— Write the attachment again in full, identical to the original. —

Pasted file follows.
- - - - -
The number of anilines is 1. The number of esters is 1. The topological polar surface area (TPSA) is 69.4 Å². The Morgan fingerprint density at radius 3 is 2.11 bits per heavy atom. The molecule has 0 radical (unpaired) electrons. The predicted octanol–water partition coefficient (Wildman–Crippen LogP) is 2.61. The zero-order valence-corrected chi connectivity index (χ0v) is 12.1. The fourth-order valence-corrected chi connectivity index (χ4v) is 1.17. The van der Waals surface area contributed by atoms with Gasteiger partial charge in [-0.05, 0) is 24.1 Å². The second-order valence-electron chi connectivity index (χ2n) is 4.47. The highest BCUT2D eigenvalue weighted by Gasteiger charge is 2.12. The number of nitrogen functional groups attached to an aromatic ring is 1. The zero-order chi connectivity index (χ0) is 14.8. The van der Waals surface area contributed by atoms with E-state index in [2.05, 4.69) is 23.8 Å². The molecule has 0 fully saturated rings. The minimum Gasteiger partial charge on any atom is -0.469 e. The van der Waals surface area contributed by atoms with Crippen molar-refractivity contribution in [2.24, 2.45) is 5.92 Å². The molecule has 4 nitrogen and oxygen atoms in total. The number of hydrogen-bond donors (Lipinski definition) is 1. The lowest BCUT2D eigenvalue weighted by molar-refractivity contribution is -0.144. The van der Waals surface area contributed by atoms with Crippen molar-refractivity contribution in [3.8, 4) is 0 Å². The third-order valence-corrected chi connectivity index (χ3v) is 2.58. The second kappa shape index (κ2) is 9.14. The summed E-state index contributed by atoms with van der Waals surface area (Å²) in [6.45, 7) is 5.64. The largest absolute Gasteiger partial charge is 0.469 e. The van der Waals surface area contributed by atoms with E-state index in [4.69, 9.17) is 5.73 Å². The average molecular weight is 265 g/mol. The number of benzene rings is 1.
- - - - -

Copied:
The number of anilines is 1. The number of esters is 1. The topological polar surface area (TPSA) is 69.4 Å². The Morgan fingerprint density at radius 3 is 2.11 bits per heavy atom. The molecule has 0 radical (unpaired) electrons. The predicted octanol–water partition coefficient (Wildman–Crippen LogP) is 2.61. The zero-order valence-corrected chi connectivity index (χ0v) is 12.1. The fourth-order valence-corrected chi connectivity index (χ4v) is 1.17. The van der Waals surface area contributed by atoms with Gasteiger partial charge in [-0.05, 0) is 24.1 Å². The second-order valence-electron chi connectivity index (χ2n) is 4.47. The highest BCUT2D eigenvalue weighted by Gasteiger charge is 2.12. The number of nitrogen functional groups attached to an aromatic ring is 1. The zero-order chi connectivity index (χ0) is 14.8. The van der Waals surface area contributed by atoms with E-state index in [2.05, 4.69) is 23.8 Å². The molecule has 0 fully saturated rings. The minimum Gasteiger partial charge on any atom is -0.469 e. The van der Waals surface area contributed by atoms with Crippen molar-refractivity contribution in [2.24, 2.45) is 5.92 Å². The molecule has 4 nitrogen and oxygen atoms in total. The number of hydrogen-bond donors (Lipinski definition) is 1. The lowest BCUT2D eigenvalue weighted by molar-refractivity contribution is -0.144. The van der Waals surface area contributed by atoms with Crippen molar-refractivity contribution in [3.8, 4) is 0 Å². The third-order valence-corrected chi connectivity index (χ3v) is 2.58. The second kappa shape index (κ2) is 9.14. The summed E-state index contributed by atoms with van der Waals surface area (Å²) in [6.45, 7) is 5.64. The largest absolute Gasteiger partial charge is 0.469 e. The van der Waals surface area contributed by atoms with E-state index in [4.69, 9.17) is 5.73 Å². The average molecular weight is 265 g/mol. The number of benzene rings is 1.